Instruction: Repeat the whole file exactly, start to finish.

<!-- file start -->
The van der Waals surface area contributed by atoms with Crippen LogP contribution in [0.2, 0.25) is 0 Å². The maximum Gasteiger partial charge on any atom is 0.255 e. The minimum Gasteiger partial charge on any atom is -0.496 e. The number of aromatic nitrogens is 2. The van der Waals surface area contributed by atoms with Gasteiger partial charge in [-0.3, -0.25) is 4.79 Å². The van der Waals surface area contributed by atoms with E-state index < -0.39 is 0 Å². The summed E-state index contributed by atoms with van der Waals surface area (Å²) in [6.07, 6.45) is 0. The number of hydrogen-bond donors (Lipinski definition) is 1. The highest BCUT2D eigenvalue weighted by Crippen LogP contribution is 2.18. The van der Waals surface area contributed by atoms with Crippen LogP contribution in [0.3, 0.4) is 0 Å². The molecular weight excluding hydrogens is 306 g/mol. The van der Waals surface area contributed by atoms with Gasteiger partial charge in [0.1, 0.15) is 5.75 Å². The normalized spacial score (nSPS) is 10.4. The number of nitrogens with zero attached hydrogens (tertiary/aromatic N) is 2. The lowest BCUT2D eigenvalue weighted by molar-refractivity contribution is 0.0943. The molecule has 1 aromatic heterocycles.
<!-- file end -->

The van der Waals surface area contributed by atoms with Crippen LogP contribution in [0.2, 0.25) is 0 Å². The maximum Gasteiger partial charge on any atom is 0.255 e. The minimum Gasteiger partial charge on any atom is -0.496 e. The number of aromatic nitrogens is 2. The van der Waals surface area contributed by atoms with Gasteiger partial charge in [-0.3, -0.25) is 4.79 Å². The van der Waals surface area contributed by atoms with E-state index < -0.39 is 0 Å². The summed E-state index contributed by atoms with van der Waals surface area (Å²) in [6.07, 6.45) is 0. The number of hydrogen-bond donors (Lipinski definition) is 1. The highest BCUT2D eigenvalue weighted by Crippen LogP contribution is 2.18. The van der Waals surface area contributed by atoms with Crippen LogP contribution in [0.3, 0.4) is 0 Å². The molecular weight excluding hydrogens is 306 g/mol. The van der Waals surface area contributed by atoms with Gasteiger partial charge in [0.1, 0.15) is 5.75 Å². The normalized spacial score (nSPS) is 10.4. The number of nitrogens with zero attached hydrogens (tertiary/aromatic N) is 2. The lowest BCUT2D eigenvalue weighted by molar-refractivity contribution is 0.0943. The molecule has 1 aromatic heterocycles.